Two international animal health groups are calling on foreign aid organizations to recognize animal health sciences as essential to the design and implementation of livestock and wildlife-based projects in developing countries for the purpose of preventing disease transmission.
The Wildlife Disease Association and the Society for Tropical Veterinary Medicine issued a resolution following a joint meeting at the Pilanesberg National Park in South Africa, July 22-27 (see full text).
The summit, attended by members from more than 30 countries working on livestock and wildlife diseases, marks the first time the two groups have met, underscoring the significance of the Pilanesberg Resolution, said Dr. Steve Osofsky, director of the World Wildlife Fund's Species Conservation Program and a principal contributor to the resolution.
The resolution was sent in September to approximately 30 international donor organizations, such as the United Nations Development Program, World Bank, and U.S. Agency for International Development.
No specific event was the catalyst for the resolution. But the two animal health groups believe it was necessary because the donor community too often undertakes livestock or wildlife projects with little consideration for how the one might affect the other.
Identified in the Pilanesberg Resolution are areas where donor organizations can capitalize on the expertise of veterinarians and animal scientists to ensure the success of animal-related projects in developing countries. These projects typically pertain to research, disease prevention, food security, conservation, game ranching, and ecotourism.
Historically, such initiatives have not always accounted for complex disease issues, however. In addition, donor organizations rarely possess adequate internal knowledge and experience with wild and domestic animal diseases and their causes.
Projects are sometimes funded that address disease problems in a specific species without evaluating how other species might be affected, explained Dr. Bob Bokma, president of the Society for Tropical Veterinary Medicine. "The intent of the resolution was to come to grips with that" and encourage donors to take a broader approach, said Dr. Bokma, who is also regional coordinator for the Americas with the Department of Agriculture's Animal and Plant Health Inspection Service.
The resolution reminds donor organizations that projects affecting wildlife and livestock might alter fundamental relationships between animal hosts and potential pathogens and parasites. For instance, simply transporting animals from one part of a country to another might speed the transmission of a disease or parasite, affecting not only animals but also humans.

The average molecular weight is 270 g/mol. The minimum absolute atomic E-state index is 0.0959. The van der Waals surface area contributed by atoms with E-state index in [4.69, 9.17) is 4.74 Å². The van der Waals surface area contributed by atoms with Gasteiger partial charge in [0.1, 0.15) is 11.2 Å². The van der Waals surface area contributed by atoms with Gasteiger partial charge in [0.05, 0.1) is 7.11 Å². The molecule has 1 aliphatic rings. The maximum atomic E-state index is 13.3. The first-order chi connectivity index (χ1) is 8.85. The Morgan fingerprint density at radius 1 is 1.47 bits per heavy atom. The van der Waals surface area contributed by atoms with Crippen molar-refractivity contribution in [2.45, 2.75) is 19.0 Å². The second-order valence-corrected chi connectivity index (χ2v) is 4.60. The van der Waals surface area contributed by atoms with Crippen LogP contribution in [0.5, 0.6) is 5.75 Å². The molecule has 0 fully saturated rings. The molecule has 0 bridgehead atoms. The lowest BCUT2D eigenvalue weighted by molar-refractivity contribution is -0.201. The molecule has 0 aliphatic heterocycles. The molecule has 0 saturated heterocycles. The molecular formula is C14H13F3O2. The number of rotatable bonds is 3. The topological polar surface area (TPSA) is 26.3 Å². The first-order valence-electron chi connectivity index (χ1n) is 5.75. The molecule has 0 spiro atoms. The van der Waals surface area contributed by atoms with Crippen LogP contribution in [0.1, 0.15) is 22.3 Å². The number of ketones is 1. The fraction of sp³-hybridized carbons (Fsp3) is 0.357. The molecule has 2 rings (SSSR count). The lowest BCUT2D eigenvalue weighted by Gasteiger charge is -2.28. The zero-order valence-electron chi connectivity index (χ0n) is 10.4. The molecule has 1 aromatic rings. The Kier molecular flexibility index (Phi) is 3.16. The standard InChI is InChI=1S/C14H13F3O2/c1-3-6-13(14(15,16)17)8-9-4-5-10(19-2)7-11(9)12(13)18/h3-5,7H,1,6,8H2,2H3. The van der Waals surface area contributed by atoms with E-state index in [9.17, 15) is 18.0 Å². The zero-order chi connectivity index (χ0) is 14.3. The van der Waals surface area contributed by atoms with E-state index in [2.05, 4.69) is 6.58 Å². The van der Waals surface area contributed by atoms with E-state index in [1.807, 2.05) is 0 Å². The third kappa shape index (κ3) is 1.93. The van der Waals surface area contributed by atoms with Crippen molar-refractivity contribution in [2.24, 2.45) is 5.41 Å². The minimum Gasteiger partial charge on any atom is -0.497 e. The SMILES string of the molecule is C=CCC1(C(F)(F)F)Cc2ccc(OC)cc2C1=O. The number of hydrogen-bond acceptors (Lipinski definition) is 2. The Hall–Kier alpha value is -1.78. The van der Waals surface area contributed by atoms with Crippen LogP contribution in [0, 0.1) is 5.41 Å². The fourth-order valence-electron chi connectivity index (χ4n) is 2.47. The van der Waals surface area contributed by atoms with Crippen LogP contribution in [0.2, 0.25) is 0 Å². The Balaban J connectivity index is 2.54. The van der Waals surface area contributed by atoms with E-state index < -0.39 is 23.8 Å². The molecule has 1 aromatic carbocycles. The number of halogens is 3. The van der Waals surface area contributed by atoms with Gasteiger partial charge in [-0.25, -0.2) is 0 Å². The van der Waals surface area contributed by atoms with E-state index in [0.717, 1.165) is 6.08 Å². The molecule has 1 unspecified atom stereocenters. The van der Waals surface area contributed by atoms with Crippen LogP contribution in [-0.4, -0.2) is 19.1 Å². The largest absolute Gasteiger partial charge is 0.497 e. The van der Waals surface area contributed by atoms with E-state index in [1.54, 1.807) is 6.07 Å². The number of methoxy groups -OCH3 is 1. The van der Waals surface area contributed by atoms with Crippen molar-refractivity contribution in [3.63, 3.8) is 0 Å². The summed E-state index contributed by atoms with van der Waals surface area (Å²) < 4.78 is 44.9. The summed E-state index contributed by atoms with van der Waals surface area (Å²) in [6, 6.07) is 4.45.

There are other important ecologic considerations, with disease control measures in the agriculture sector having ramifications for wildlife that have not always been anticipated. Donor organizations should, therefore, consider a number of factors during the planning stages, including biodiversity conservation and environmental impact assessments that incorporate animal health issues.
The resolution states that projects must foster integrative approaches to biodiversity conservation, livestock production, food safety, and human health. To ensure a project's sustainability, donor organizations must build relationships with local animal health experts, who are to be consulted at the planning, implementation, and monitoring stages.
"The intent was to draw attention to the fact that we've got to work together on animal health issues from both sides of the fence, literally and figuratively," Dr. Osofsky said. "Wildlife health and livestock health are not separate entities. Whether you're working in natural resource management or the agriculture sector, there's got to be good information flow and collaboration at that interface."
The resolution does not suggest anything novel, according to Dr. Paul Barrows, president of the Wildlife Disease Association and a member of the AVMA Committee on Environmental Issues. But it reminds the international donor community about the delicate symbiotic relationship among livestock, wild animals, and humans, and that donors must be careful not to unwittingly tip the balance.